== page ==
As we continued hiking along the trail, we were treated to mulitple small waterfalls, foliage rich with the color of every hue on the spectrum, and occasional rays of warmth as the sun rose higher and broke through gaps in the canopies.
It's hikes like this that make adventuring into the mountains entirely worthwhile. Our heads were constantly on a swivel as we chatted and climbed. We would stop frequently as one of our group would point out another hidden gem tucked along the sides of the ravine, "ooh"-ing and "ah"-ing to grab each other's attention.
In between moments of gawking at the picturesque landscapes, we shared stories and inquired deeper into each other's lives. Kyle is a skilled craftsman of mead making, the ages-old method of brewing honey wine. So naturally, I'm always curious as to what he's brewing up next, where the next honey is being sourced from, from which kinds of flowers the bees have been pollinating from, and what kinds of herbs and spices he's blending into his latest batch. During this reoccuring conversation of ours, that happens on each one of our hikes together, I always begin to find myself salivating for a nice glass of mead; to which I'm always reminded that Kyle happens to bring a bit of mead to share, at the summit of our hikes, with his traditional ritual of "Mead on the Mountain."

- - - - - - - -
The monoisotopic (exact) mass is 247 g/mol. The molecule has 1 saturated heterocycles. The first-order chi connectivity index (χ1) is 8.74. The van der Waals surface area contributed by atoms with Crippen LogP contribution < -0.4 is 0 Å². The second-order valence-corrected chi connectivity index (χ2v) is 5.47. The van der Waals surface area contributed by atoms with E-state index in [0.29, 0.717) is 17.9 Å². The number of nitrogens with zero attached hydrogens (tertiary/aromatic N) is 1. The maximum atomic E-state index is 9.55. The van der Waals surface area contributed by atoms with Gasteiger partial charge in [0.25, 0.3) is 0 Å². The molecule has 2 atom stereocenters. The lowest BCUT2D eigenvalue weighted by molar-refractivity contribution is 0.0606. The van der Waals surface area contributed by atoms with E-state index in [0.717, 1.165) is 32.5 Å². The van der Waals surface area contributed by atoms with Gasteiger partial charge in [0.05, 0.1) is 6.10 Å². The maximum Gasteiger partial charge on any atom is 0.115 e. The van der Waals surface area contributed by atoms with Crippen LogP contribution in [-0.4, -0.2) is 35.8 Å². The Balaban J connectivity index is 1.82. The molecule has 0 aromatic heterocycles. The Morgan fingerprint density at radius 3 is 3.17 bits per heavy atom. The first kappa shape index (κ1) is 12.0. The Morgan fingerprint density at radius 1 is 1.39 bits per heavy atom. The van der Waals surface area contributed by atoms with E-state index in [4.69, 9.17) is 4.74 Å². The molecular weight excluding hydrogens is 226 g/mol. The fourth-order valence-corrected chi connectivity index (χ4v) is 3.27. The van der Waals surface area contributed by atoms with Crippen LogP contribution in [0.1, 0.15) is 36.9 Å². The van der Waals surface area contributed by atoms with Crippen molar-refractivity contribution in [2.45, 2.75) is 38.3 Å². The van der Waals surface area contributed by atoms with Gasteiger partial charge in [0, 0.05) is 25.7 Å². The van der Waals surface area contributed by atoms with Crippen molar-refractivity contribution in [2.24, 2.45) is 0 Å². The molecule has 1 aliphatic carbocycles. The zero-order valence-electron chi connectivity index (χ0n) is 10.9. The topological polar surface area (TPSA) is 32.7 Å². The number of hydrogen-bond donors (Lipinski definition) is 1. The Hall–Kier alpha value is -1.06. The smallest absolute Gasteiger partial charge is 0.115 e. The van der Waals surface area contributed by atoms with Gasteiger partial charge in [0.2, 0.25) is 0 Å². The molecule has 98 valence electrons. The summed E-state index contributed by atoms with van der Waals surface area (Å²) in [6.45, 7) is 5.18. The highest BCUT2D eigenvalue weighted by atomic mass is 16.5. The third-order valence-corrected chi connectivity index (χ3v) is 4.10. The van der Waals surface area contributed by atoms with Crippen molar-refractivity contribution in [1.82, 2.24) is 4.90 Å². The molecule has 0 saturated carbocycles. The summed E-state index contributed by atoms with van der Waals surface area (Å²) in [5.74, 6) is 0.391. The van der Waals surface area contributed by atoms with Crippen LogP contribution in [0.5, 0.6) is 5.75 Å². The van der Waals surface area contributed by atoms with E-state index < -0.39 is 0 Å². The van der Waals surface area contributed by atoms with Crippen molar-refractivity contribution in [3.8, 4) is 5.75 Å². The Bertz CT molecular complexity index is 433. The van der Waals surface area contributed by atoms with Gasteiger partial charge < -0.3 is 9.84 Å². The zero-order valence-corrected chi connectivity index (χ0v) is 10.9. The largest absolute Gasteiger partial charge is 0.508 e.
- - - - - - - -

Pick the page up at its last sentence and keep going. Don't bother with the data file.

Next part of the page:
We eventually strike paydirt as we crest the final slope, and work our way through the last grove of evergreens. Now before us lays the beautiful Upper Holland Lake. The mountains slope around it like cup, pouring all snowmelt into this hidden, pristine lake. The waters here are crystal clear, vibrant and blue like a Yogo sapphire, and surprisingly quite deep. Similar to the clear waters of Whitefish and Bowman lakes to the north, you can see for dozens of feet downward, with one part of the lake descending into a dark navy pit of unknown depth. Chandler joked how she should've brought her fishing pole because you can see the fish clear as day in the water, swiming around just barely out of reach.
Soaking up as much time in the sun as we could, we enjoyed the warming rays, and relaxed around the shoreline. We snacked, hydrated, and shared in some samplings of Kyle's latest mead, as I had hoped for. We toasted to health, friendship, past and future adventures together, and well wishes in our personal endeavors.
In these moments I always feel blessed to have people like this in my life. It has a way of really putting everything into perspective. All of the trials and tribulatioins, all of the heartache and loss. It all seems so far away and distant now. To me, I see myself as a scarred individual who has always endured, and will continue to endure. But it's nice to have these times with friends, just like this one, to help remind me that I'm not as alone as I often feel to be. To remind me to keep pushing forward and to keep following my dreams as passionately as ever. I've never said the words out loud to them in regard to this, because a simple "thank you" just never seems to cover it entirely. So I raise my glass and smile as I look each of my companions in the eye. And like the shutter of a camera, I capture this memory into my mind. A photograph to be preserved within the soul.
After wrapping up and packing up, we begin our descent back down the canyon's trail, saying goodbye to Upper Holland Lake like two old, parting friends, wishing to see each other again. Yet never soon enough.